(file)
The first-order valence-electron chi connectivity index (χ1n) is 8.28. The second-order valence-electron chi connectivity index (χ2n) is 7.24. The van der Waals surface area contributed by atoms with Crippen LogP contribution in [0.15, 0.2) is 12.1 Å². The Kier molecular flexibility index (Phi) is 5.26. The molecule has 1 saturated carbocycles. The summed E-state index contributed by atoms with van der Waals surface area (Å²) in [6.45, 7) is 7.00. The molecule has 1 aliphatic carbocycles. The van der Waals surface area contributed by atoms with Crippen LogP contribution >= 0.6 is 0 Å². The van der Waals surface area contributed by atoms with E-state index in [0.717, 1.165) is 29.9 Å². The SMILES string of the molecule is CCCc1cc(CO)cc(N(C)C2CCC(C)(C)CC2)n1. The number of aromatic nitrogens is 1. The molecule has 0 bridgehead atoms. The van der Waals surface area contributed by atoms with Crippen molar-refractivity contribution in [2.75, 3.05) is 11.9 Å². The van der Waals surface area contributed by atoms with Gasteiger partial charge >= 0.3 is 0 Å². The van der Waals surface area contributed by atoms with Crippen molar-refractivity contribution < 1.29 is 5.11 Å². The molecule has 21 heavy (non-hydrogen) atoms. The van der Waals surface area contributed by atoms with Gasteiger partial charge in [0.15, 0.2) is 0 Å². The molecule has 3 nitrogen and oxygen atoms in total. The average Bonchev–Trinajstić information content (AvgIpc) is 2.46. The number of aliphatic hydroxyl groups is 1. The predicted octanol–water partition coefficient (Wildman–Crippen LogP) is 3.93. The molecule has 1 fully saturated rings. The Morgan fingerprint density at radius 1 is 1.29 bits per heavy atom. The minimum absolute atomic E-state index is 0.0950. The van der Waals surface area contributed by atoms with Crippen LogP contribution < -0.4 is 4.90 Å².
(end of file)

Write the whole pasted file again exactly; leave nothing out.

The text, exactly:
The first-order valence-electron chi connectivity index (χ1n) is 8.28. The second-order valence-electron chi connectivity index (χ2n) is 7.24. The van der Waals surface area contributed by atoms with Crippen LogP contribution in [0.15, 0.2) is 12.1 Å². The Kier molecular flexibility index (Phi) is 5.26. The molecule has 1 saturated carbocycles. The summed E-state index contributed by atoms with van der Waals surface area (Å²) in [6.45, 7) is 7.00. The molecule has 1 aliphatic carbocycles. The van der Waals surface area contributed by atoms with Crippen LogP contribution >= 0.6 is 0 Å². The van der Waals surface area contributed by atoms with E-state index in [0.717, 1.165) is 29.9 Å². The SMILES string of the molecule is CCCc1cc(CO)cc(N(C)C2CCC(C)(C)CC2)n1. The number of aromatic nitrogens is 1. The molecule has 0 bridgehead atoms. The van der Waals surface area contributed by atoms with Crippen molar-refractivity contribution in [2.75, 3.05) is 11.9 Å². The van der Waals surface area contributed by atoms with Gasteiger partial charge >= 0.3 is 0 Å². The van der Waals surface area contributed by atoms with Crippen molar-refractivity contribution < 1.29 is 5.11 Å². The molecule has 21 heavy (non-hydrogen) atoms. The van der Waals surface area contributed by atoms with Gasteiger partial charge in [0.15, 0.2) is 0 Å². The molecule has 3 nitrogen and oxygen atoms in total. The average Bonchev–Trinajstić information content (AvgIpc) is 2.46. The number of aliphatic hydroxyl groups is 1. The predicted octanol–water partition coefficient (Wildman–Crippen LogP) is 3.93. The molecule has 1 fully saturated rings. The Morgan fingerprint density at radius 1 is 1.29 bits per heavy atom. The minimum absolute atomic E-state index is 0.0950. The van der Waals surface area contributed by atoms with Crippen LogP contribution < -0.4 is 4.90 Å².